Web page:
A Pandemic, Police Violence, and the Academic Gap

Sherry Paramore is President of ELEVATE Orlando, a civic non-profit dedicated to equipping and empowering underserved youth to graduate with a plan for the future.

From the politicized onset of a pandemic to protests against racial injustice, 2020 has given us plenty to think about. COVID-19 has cast a harsh light on inequality in our hospitals, workplaces and courtrooms – and as classrooms open this fall, inequality in our schools.

Back-to-school coverage in TV and the news has focused on one dilemma: Should parents send kids back to school, or keep them at home? But for some families, there’s no choice at all.

In low-income households across Central Florida, parents don’t have the choice to work remotely. Many work hourly as laborers, housekeepers, or cashiers. For students, free breakfasts and lunches at school may be their only reliable source of food. They may not have access to groceries or electricity at home, let alone a Zoom-ready Wi-Fi connection.




At ELEVATE Orlando – an academic mentorship nonprofit working in conjunction with the public school system – we serve students based on household income, not race. But 89% of our students are Black, 7% are Hispanic, and just 3% are White. In conversations about access to education, we usually hear the phrase “first-generation college student” – but many of the students involved in ELEVATE are first-generation high school students.

The educational achievement gap has always been there. But like so many other things, COVID-19 has forced us to reexamine what we’ve always done – and with that awareness comes the opportunity for change.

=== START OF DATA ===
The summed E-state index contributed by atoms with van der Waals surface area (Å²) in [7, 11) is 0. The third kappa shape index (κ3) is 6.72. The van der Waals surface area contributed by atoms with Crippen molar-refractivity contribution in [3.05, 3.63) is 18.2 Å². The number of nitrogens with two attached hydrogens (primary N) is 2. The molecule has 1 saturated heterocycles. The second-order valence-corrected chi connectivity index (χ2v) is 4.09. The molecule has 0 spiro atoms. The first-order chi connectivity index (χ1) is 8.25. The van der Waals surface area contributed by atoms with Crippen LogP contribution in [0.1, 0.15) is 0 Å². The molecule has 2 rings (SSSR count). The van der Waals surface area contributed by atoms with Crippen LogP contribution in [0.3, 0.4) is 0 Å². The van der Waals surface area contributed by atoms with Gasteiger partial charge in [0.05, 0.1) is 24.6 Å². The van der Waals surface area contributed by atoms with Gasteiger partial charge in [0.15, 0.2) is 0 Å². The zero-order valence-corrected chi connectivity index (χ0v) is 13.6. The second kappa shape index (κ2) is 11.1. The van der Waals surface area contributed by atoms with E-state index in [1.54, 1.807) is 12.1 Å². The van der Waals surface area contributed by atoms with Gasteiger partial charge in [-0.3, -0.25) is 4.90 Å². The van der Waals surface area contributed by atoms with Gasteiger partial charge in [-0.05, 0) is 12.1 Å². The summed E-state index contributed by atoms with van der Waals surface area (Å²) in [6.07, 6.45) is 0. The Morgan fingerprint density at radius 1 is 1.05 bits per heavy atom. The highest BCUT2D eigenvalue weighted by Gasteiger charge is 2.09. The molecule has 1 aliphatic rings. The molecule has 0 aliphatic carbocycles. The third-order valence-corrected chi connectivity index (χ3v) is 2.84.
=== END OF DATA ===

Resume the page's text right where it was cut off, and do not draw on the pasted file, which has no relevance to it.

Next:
• Moving beyond the classroom. Not all kids have an adult in their life who can help them register for the SAT, apply for colleges, set up a savings account for tuition, or learn to drive. That’s why ELEVATE forges long-term student-mentor relationships that don’t end when school closes for the day. Any time a student needs help – connecting to virtual learning, practicing for interviews, planning for college, or just dealing with tough times – there’s an adult ready to support them.
  • Encouraging diverse voices. Whether by connecting female students to women role models in business, science, technology and engineering; encouraging students of color to participate in discussions about racial justice and positive activism; or giving urban youth the tools they need to pursue skilled careers, ELEVATE strives to empower kids from every background to succeed.
  • Creating real change. At ELEVATE, we serve more than 2,000 students each week across 19 schools in Central Florida. Since 2009, 98% of students enrolled in ELEVATE have graduated high school, and 96% moved on to college, the military, or a vocational school.

After COVID-19 triggered a wave of financial insecurity and job loss, more students than ever will need help to access the same opportunities as their peers. To serve that rising need, we rely on the support of community members and volunteers.

Whether by guiding a student through algebra homework over Zoom as a volunteer tutor; donating to help sustain our staff of full-time mentors and advocates; or giving a talk about your career as a panel speaker, you can help to change lives. For more information on how to get involved, email info@elevateorlando.org.

America was founded on the belief that anyone, from any background, can build a better future from humble beginnings. And, at ELEVATE, we believe that’s possible – with mentoring, career guidance, one-on-one support – and, yes, a stable Wi-Fi connection.

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